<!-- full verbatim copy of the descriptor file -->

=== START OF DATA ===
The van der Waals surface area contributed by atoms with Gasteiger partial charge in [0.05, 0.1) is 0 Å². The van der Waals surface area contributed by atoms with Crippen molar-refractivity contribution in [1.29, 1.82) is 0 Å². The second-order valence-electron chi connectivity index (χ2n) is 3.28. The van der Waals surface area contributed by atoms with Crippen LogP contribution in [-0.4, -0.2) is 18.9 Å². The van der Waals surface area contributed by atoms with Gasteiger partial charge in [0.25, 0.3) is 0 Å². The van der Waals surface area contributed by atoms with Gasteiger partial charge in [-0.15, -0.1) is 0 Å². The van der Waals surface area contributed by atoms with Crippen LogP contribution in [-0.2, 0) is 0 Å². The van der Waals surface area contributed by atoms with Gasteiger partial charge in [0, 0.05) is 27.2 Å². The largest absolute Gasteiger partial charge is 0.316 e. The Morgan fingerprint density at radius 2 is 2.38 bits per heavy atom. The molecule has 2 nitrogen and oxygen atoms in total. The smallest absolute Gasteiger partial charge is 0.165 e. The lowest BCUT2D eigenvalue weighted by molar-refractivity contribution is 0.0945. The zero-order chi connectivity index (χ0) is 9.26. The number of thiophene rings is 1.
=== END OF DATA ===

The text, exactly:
The van der Waals surface area contributed by atoms with Gasteiger partial charge in [0.05, 0.1) is 0 Å². The van der Waals surface area contributed by atoms with Crippen molar-refractivity contribution in [1.29, 1.82) is 0 Å². The second-order valence-electron chi connectivity index (χ2n) is 3.28. The van der Waals surface area contributed by atoms with Crippen LogP contribution in [-0.4, -0.2) is 18.9 Å². The van der Waals surface area contributed by atoms with Gasteiger partial charge in [0.25, 0.3) is 0 Å². The van der Waals surface area contributed by atoms with Gasteiger partial charge in [-0.15, -0.1) is 0 Å². The van der Waals surface area contributed by atoms with Crippen LogP contribution in [-0.2, 0) is 0 Å². The van der Waals surface area contributed by atoms with Gasteiger partial charge in [0, 0.05) is 27.2 Å². The largest absolute Gasteiger partial charge is 0.316 e. The Morgan fingerprint density at radius 2 is 2.38 bits per heavy atom. The molecule has 2 nitrogen and oxygen atoms in total. The smallest absolute Gasteiger partial charge is 0.165 e. The lowest BCUT2D eigenvalue weighted by molar-refractivity contribution is 0.0945. The zero-order chi connectivity index (χ0) is 9.26. The number of thiophene rings is 1.